There are quite a few ‘ co-operative schools’ operating in England. The Co-operative College, a Manchester-based organisation, is helping to support and promote the ground-up, democratically driven growth of Co-operative trust schools. The Co-operative College has over recent years worked with the Co-operative Party and schools to develop a distinct co-operative trust model that enables schools to embed co-operative values into the long term ethos of the school. These schools are part of the Co-operative movement, with a history dating back to the 19th century. Despite some legal challenges, in just five years, co-operative schools have become the third largest grouping within the English education system, with currently over 450 operating. 30 have become co-operative converter academies, a small number are co-operative sponsor academies and we have seen the creation of the first co-operative multi-academy trust.
Cabinet Office Minister, Francis Maude, has launched a programme to introduce employee mutuals into public services and has endorsed the aim of a million public sector workers – around 15% of the total – transferring to staff-led mutuals by 2015.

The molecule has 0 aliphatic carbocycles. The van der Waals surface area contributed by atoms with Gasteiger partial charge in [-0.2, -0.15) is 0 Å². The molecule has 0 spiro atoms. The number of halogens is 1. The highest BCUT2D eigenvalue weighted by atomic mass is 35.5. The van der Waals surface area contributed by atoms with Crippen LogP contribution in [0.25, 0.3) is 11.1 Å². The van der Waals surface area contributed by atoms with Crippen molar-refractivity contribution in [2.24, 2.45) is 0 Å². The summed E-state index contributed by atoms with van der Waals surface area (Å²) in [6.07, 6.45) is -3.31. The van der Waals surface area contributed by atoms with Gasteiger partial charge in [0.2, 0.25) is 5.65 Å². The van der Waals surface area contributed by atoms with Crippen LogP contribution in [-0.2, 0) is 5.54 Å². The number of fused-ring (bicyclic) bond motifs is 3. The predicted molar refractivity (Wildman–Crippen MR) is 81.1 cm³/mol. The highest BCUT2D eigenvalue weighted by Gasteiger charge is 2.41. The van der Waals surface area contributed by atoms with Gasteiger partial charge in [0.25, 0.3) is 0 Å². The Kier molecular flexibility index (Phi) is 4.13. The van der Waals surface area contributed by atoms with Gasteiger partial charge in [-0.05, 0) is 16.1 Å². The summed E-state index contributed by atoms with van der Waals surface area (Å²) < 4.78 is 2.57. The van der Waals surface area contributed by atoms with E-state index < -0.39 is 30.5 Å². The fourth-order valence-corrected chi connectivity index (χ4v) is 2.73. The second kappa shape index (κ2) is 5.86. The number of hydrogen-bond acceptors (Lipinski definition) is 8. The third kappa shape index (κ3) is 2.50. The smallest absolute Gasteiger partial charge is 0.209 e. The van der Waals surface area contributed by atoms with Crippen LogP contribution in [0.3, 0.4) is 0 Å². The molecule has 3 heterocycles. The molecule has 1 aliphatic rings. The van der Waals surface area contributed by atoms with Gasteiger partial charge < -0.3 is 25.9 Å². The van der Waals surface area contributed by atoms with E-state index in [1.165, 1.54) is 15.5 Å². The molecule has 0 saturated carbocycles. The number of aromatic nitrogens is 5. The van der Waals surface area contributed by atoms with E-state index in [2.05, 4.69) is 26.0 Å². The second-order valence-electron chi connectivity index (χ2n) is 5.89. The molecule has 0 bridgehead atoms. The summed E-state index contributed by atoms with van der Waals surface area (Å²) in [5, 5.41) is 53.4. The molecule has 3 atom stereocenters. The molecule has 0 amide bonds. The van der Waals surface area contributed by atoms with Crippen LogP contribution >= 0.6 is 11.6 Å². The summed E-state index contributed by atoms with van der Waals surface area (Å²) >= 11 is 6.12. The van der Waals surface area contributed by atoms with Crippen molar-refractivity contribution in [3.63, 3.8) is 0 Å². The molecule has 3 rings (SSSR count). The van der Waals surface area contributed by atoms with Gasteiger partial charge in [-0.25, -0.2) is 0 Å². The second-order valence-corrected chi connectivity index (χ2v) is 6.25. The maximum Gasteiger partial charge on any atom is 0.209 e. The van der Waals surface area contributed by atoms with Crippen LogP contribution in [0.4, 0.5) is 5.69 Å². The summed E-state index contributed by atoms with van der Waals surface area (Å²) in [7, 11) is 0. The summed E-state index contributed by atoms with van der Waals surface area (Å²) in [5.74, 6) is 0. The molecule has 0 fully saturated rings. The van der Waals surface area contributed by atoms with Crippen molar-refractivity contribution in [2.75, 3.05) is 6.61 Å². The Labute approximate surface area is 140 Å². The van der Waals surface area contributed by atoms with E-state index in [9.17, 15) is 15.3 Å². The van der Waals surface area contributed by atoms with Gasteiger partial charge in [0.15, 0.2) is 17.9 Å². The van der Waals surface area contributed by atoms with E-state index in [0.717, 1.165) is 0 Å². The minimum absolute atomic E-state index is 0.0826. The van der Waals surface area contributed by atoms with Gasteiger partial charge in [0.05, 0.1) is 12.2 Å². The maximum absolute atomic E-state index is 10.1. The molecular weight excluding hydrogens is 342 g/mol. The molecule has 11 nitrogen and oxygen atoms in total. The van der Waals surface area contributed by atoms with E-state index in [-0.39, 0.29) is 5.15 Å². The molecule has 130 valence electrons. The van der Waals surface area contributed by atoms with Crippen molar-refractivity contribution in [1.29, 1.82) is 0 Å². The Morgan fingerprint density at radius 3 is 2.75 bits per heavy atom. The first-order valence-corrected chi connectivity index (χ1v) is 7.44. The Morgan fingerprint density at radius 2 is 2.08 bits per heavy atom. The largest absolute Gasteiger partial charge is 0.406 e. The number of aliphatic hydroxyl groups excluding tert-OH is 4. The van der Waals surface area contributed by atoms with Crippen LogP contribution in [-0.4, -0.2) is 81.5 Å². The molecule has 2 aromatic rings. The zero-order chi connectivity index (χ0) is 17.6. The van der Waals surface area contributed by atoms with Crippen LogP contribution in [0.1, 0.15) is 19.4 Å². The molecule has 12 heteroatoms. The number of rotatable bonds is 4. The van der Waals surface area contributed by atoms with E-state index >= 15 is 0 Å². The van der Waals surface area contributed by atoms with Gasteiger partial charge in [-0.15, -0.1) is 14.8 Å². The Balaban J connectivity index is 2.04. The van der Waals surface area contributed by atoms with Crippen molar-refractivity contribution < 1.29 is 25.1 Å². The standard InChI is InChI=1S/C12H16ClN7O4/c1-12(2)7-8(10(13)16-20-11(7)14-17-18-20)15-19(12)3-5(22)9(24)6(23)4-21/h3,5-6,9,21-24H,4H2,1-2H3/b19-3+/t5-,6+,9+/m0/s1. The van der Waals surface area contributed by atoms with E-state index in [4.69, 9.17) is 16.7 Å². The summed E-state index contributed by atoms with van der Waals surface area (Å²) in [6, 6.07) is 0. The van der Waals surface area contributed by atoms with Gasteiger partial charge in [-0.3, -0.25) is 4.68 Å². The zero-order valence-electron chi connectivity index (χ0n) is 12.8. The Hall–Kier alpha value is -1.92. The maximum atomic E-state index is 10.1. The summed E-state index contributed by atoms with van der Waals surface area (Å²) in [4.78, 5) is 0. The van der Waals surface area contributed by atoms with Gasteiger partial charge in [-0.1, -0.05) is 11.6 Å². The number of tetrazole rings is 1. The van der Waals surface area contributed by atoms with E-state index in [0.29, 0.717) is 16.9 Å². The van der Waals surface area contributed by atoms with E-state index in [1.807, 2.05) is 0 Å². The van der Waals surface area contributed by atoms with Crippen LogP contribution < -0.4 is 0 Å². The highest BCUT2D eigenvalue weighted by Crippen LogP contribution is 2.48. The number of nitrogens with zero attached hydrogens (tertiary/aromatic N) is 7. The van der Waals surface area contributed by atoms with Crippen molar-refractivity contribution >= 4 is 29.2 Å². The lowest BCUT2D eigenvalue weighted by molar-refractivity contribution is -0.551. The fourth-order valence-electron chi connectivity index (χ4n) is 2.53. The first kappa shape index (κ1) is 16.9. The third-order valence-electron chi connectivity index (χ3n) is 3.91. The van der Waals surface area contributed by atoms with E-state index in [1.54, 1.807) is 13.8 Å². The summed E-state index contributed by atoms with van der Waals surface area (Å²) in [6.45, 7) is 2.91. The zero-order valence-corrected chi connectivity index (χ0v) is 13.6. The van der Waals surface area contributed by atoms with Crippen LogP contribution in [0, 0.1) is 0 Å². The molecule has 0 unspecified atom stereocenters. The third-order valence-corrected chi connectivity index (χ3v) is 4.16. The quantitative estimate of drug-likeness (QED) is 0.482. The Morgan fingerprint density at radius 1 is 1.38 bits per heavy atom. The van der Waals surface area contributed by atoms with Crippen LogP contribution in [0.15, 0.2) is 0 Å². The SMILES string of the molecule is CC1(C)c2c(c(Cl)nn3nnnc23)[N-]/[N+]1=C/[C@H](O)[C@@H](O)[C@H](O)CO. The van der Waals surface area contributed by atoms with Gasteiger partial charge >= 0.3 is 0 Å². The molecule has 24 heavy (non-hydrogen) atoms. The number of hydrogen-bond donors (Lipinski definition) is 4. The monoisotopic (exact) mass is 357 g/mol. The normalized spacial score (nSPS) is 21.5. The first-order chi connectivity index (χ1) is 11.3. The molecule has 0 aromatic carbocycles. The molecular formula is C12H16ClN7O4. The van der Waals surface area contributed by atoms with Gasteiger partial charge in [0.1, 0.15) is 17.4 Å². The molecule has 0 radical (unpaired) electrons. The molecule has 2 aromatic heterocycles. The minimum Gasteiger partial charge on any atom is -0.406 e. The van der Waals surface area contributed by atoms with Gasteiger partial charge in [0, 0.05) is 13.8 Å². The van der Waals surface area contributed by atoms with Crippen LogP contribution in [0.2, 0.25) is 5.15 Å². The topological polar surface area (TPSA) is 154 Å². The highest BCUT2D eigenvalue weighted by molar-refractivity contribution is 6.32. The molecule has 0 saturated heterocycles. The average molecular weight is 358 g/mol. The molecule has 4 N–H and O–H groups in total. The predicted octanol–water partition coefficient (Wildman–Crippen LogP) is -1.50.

Patrick Burns, Director of Mutuals Development for Prospects says that the reason for this Ministerial enthusiasm is the increasing evidence that employee ownership can help organizations perform better than conventional counterparts in the private and public sector; as well as the micro and macro benefits to the wider economy. Prospects had elected to make the transition from conventional ownership to employee ownership. It is a former spin-out from the public sector – formed from the careers services of four London boroughs in 1996 – which now offers advice and support to authorities and staff groups interested in forming employee-led mutuals [ELMs] alongside its extensive other work in education, training and employment. Prospects services include careers services for adults and young people; the Government’s Work Programme initiative to help long term unemployed people back to work; the largest Ofsted Early Years Inspection Services contract in the country; advice and guidance for offenders; and an extensive range of education consultancy and school improvement services.
Patrick Burns was until December 2011 Chief Executive of the Employee Ownership Association. He written a paper about employee ownership (see below) in the private and public sector of the British economy, and how Government can help it spread.
Knowingly Undersold- How Government can spread the John Lewis effect-Prospects Policy Paper-Patrick Burns
ASPIRE-THE NAHTS SCHOOL IMPROVEMENT PROJECT